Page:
El Capitan, Golden Gate
United States, California, Yosemite Valley
Free climbing on El Capitan: days on a wall, high exposure, awkward chimneys and offwidth stuff, and, last but not least, mostly natural pro—all ingredients for a particularly interesting game. Lynn Hill’s ascent of the Nose was an exploit, an event in the climbing world, an earthquake not just for women but for us all. Her comment, “It goes, boys!” was straight, tough, but nonetheless correct. In a provoking yet charming manner, she passed men’s dominance in climbing and left them behind. She discovered El Capitan from a new angle and demonstrated that there was plenty left to explore!
The result: Lurking Fear, Salathé, the Nose, El Niño (a.k.a. the free variation to the North America Wall), and the Free Rider, as the easiest breakthrough on these gigantic walls, are now all free. Last but not least, the Shaft, a stunning 1000-meter free climb with only two meters of aid left, awaits a continuous and complete free ascent.
I saw another possibility for a free climb: the Heart Route, opened in 1970 by Chuck Kroger and Scott Davis. It was one of the first routes on El Cap and therefore primarily follows the bigger features of the face, giving the best chances for a continuous free climb.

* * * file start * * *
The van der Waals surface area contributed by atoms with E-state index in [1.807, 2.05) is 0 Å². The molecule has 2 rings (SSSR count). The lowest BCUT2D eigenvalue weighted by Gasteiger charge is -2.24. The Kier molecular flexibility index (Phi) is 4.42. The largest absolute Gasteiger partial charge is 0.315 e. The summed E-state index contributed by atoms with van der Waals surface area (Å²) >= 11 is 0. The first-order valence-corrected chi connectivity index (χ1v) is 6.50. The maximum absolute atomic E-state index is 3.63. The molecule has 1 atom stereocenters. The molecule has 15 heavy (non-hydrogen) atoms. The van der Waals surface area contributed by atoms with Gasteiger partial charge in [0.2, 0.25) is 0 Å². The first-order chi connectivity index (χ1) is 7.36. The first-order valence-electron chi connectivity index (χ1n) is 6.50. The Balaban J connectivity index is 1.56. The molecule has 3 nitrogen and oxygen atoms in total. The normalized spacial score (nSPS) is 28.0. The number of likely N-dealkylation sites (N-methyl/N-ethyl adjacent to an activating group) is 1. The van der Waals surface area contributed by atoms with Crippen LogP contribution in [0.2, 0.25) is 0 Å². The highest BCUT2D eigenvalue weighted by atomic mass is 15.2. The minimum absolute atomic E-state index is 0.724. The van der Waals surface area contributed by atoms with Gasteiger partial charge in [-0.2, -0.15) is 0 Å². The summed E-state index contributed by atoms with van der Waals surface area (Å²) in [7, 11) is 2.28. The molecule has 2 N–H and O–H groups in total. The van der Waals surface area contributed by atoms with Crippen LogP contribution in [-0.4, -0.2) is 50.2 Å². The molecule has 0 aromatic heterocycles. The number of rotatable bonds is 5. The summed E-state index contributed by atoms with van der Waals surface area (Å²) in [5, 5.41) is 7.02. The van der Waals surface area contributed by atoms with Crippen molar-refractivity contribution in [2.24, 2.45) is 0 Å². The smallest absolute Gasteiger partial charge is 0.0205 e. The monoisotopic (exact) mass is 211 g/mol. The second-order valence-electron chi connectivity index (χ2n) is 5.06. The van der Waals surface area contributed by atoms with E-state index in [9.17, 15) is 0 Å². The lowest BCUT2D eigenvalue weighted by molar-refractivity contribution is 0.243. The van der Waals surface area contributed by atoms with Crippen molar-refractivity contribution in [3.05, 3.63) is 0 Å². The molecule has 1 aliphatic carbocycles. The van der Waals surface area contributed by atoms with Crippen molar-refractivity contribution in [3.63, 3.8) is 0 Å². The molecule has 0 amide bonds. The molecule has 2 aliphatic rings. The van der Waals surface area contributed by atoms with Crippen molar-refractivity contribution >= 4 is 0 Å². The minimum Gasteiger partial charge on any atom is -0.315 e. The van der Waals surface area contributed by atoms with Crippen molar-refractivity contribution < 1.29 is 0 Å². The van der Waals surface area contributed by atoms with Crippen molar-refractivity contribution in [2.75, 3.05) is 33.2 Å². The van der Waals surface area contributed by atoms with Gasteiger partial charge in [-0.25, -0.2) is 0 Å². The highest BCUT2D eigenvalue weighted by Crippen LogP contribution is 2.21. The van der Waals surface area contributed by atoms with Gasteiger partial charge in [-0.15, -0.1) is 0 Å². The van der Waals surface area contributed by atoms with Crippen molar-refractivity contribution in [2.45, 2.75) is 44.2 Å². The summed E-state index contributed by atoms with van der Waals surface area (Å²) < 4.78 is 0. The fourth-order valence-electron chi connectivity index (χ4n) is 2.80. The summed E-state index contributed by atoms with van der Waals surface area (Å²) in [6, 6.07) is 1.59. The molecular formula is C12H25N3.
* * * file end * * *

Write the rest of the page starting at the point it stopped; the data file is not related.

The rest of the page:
On September 20, I started to solo up a new line that escapes from the Salathé at the height of El Cap Spire. The route joins the Heart Route after four pitches. From there, most of the climb is along the original route; only the muddy and wet “Rainy Day Woman” crack is bypassed on the left. On the fifth day of the first ascent, I reached the huge “Fat City” ramp, which is the exit of the Heart Route, and found a fantastic freeclimbing solution to it: a 300-foot flake rips through the highly exposed and overhanging headwall to the left—the perfect exit to the new free climb, Golden Gate!
At the beginning of October, my brother, Thomas, arrived in Yosemite and we immediately began to work on a free ascent of the route. On Friday, October 13, we climbed the Salathé halfway up to the El Cap Spire, where we spent our first bivy. On the second day of climbing we did face problems. On the route’s first 5.13a pitch, I had been sent down twice by breaking holds, so I needed a third attempt to redpoint that pitch, and too much time and power was wasted to exit the route the same day. After another bivy on the wall, we reached the summit of El Cap, having freeclimbed Golden Gate in a single push: 41 pitches, one at 5.13b, two at 5.13a and five at 5.12.
Alexander Huber, Germany